I’ve been asked what we need to do next to get the New Party up and running for 2018. It’s been almost two weeks since I first proposed a new party, so I figure I ought to say something, even if it isn’t much.
I said ten days ago to start talking to people about the future of American politics and where they see themselves in that future. That’s still where we’re at right now. I’ve had several such conversations, some very productive, some less so. Here are some of the things I’ve been asking in those conversations:
- What are the one or two issues and policies that are absolutely non-negotiable for you? Where are you unable to compromise?
- Outside of your non-negotiables, what are the one or two issues and policies that you are most enthusiastic about?
- How successful do you think those ideas will be in your current political party? Are they likely to win support from other members of your party? Are they likely to be actually enacted anytime soon?
- Do you think it’s time for a new political party to represent your views?
- Since a new party needs to actually win elections, who else do you think might be willing to join this new party? What states will be strongest for this party? What states will be weakest? Question the idea that certain regions of the country are “unreachable”; consider off-the-wall possibilities.
I’ve had some interesting answers back, which will help shape where we go next. What about you? What have you been hearing?
My sense so far, from the conversations I have had, is that party elites on both sides right now are very focused on the 2016 elections. This may mean that the New Party won’t be able to make much concrete progress until after the election has ended and elites begin laying plans for 2018 and beyond. We still have much we can do between now and then — refining our central ideas, building a detailed plan for a new coalition, laying the groundwork for new supporters (grassroots and elites alike) to join up after November, and perhaps even putting the rudiments of a national organization in place — but I suspect it will be quiet work for the next few months.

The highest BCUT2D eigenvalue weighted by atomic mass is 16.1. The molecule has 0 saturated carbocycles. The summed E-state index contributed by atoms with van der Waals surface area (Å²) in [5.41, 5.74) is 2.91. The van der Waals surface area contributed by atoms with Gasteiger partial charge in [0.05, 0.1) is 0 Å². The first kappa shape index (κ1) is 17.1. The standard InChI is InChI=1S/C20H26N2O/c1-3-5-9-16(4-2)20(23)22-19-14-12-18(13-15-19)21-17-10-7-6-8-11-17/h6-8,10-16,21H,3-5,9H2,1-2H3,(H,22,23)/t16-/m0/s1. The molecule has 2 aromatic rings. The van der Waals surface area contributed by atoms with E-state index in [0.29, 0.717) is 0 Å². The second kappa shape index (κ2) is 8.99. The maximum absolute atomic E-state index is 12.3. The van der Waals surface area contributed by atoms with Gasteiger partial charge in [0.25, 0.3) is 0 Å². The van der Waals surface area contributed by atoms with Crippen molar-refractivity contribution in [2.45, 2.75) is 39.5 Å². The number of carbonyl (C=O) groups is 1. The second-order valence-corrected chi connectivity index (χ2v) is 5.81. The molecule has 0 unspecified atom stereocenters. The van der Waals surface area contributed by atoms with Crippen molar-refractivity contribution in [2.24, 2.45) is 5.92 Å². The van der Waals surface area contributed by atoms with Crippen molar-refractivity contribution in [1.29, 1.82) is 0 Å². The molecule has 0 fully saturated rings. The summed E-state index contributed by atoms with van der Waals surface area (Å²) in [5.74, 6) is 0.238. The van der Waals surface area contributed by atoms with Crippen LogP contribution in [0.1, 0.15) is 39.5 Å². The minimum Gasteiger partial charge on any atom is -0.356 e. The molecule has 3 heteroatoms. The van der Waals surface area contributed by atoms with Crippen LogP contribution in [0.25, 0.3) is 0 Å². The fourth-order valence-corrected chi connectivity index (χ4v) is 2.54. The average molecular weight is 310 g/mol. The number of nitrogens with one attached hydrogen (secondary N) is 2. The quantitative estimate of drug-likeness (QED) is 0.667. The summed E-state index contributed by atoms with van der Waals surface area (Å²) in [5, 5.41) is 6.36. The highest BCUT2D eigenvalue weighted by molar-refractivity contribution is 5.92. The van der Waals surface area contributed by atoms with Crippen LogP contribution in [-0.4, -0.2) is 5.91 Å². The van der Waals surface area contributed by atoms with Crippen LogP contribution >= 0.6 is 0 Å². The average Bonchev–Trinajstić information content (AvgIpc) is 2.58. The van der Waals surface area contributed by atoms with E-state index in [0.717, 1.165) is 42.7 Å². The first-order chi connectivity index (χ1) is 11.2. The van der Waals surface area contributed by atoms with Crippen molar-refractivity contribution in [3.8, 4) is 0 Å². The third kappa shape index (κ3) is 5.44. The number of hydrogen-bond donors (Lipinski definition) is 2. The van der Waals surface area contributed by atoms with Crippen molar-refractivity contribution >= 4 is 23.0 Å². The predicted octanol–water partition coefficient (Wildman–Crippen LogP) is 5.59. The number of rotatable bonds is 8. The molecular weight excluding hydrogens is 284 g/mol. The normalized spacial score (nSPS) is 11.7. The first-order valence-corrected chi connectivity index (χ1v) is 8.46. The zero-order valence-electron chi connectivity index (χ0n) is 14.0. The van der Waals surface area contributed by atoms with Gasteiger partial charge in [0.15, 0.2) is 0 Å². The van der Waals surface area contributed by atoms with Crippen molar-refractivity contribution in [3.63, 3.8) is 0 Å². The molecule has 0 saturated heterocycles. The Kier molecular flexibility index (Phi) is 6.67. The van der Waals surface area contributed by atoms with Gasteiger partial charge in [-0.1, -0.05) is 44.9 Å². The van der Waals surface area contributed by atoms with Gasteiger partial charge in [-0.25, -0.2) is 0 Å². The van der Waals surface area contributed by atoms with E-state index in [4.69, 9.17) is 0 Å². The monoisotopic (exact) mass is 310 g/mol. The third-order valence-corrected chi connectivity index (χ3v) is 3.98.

I will certainly send a survey or two to the members of the New Party mailing list during the summer, to get a sense for where our actual supporters and well-wishers stand on certain key questions, but this will be limited, partly by our still-tiny size (there are currently 40 people on the mailing list), and partly because I don’t want to spam up anyone’s mailbox with too many emails.
Another obstacle to our getting off the ground is that many Republican elites still believe the GOP can “return to normalcy” after Donald Trump (probably) loses. They think that a conservative “faithful remnant” can steer the party toward conservative policies after a resounding Trump defeat… or, at least, they haven’t yet been convinced otherwise. I will make the case over the summer that a Republican renaissance is unlikely, but I suspect that this will become much clearer to Republicans just before and just after Election Day regardless of what I say about it. When grassroots Republicans finally lose hope for the future of their party, we will be there to offer a road forward.
When I first wrote my piece calling for a new party ten days ago, I was afraid that I was overreacting. Given time to calm down, I thought I might see some path forward for us in the GOP, rethink the whole “new party” concept, and issue a retraction. It was the most radical thing I’d ever written, and it’s easy to have second thoughts after writing something extreme in the heat of the moment.
That hasn’t happened. I have calmed down, and even made my peace with the 2016 Election From Hell… but I still think the Republican Party I joined is dead, and I am still determined to build something new in its place. I’m grateful to so many of you for reaching out with words and actions of support. To coin a phrase, we are the change we’ve been waiting for, and I hope to see it taking root in the coming months. Let’s keep talking.